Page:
• Kyodo

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The addition of BMX freestyle to the Olympic program at the Tokyo Games opened a lot of eyes to the sport in Japan, and a subsequent boom in interest from people of all ages is bringing families closer.

Even if it is not the most accessible sport due to the inherent risks involved in taking on jumps, ramps and quarterpipes, the head of the Japan Freestyle BMX Federation said he could not pass up the chance to get both young people and their parents involved.

“If (parents are) visiting the venue anyway I thought they might as well ride and have fun,” federation head Satoshi Deguchi said of his idea to encourage family participation and allow parents to compete alongside their children.

With a new and very challenging activity to share, many of the family units are finding the sport is a perfect vehicle for improved communication and stronger emotional bonds.

To encourage parents to roll into the park with their kids, the federation reintroduced a category for riders aged 30 and over for the first time in three years at a recent event held in Kyoto Prefecture.

Now, parents whose role had been little more than cheerleading chauffeurs have a chance to show their offspring what they can do on a bike other than a mamachari — the standard family transport that most Japanese use in their neighborhoods every day.

Masashi Shimono is one such parent. The 37-year-old enjoys riding BMX with his first grader son and despite only having two years’ experience, he got to play the superstar when he pulled off a barspin — flicking the handlebars 360 degrees while in the air — in his first competition.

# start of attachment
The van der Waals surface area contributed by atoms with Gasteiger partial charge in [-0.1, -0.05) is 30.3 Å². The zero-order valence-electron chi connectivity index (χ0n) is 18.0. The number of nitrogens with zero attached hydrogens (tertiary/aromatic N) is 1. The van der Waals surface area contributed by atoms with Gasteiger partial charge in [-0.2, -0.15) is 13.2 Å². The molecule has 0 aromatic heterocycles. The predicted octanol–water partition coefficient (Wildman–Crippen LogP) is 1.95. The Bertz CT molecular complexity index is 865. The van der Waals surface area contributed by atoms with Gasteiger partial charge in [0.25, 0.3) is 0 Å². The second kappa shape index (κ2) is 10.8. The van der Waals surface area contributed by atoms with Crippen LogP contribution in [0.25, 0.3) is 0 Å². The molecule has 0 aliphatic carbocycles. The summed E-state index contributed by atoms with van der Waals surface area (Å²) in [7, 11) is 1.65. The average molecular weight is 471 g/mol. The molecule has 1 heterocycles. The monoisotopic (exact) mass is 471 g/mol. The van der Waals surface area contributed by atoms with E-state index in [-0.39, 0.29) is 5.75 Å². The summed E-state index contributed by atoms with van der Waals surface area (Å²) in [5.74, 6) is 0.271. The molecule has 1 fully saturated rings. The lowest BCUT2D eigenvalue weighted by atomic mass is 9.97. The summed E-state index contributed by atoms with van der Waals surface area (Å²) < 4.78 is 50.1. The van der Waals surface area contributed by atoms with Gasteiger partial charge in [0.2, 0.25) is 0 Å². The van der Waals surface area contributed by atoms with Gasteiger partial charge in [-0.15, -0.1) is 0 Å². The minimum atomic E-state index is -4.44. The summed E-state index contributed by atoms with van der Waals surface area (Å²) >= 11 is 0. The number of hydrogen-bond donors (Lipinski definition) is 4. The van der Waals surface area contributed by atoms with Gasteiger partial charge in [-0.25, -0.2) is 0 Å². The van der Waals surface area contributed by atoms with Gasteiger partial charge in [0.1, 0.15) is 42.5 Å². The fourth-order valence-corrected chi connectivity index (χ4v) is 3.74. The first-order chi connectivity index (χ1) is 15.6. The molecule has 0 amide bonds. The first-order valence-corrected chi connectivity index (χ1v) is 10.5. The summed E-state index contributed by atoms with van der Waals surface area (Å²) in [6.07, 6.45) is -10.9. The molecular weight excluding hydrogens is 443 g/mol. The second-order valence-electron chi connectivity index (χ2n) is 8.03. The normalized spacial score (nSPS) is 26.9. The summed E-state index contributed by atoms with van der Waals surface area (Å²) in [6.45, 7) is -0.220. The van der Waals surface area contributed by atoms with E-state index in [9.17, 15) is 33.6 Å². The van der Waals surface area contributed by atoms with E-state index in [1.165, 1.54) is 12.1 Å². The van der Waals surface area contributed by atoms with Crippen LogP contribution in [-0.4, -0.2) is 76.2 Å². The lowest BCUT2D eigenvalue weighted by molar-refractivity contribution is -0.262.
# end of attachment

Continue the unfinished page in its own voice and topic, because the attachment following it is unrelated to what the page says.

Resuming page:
“It’s worth putting my body at risk because it’s a great father-son communication tool. Overcoming fear (in a sports context) makes it more fun,” Shimono said.

BMX has many sub-disciplines including race, freestyle, street, park and more. But competitive and recreational riders share one thing in common — a passion for pedaling.

Deguchi, himself a former high-level rider, emphasizes that BMX is a family-oriented sport in Japan and open to all ages. He said there is a lot more to competing than just winning and losing, but not every rider who owns a BMX bike has to take to the park.

“You can just ride, you don’t even have to do tricks. It’s appealing enough for families to buy a BMX bike and share the same interest,” he said.

“It’s a sport that I’d like for families to participate in forever.”

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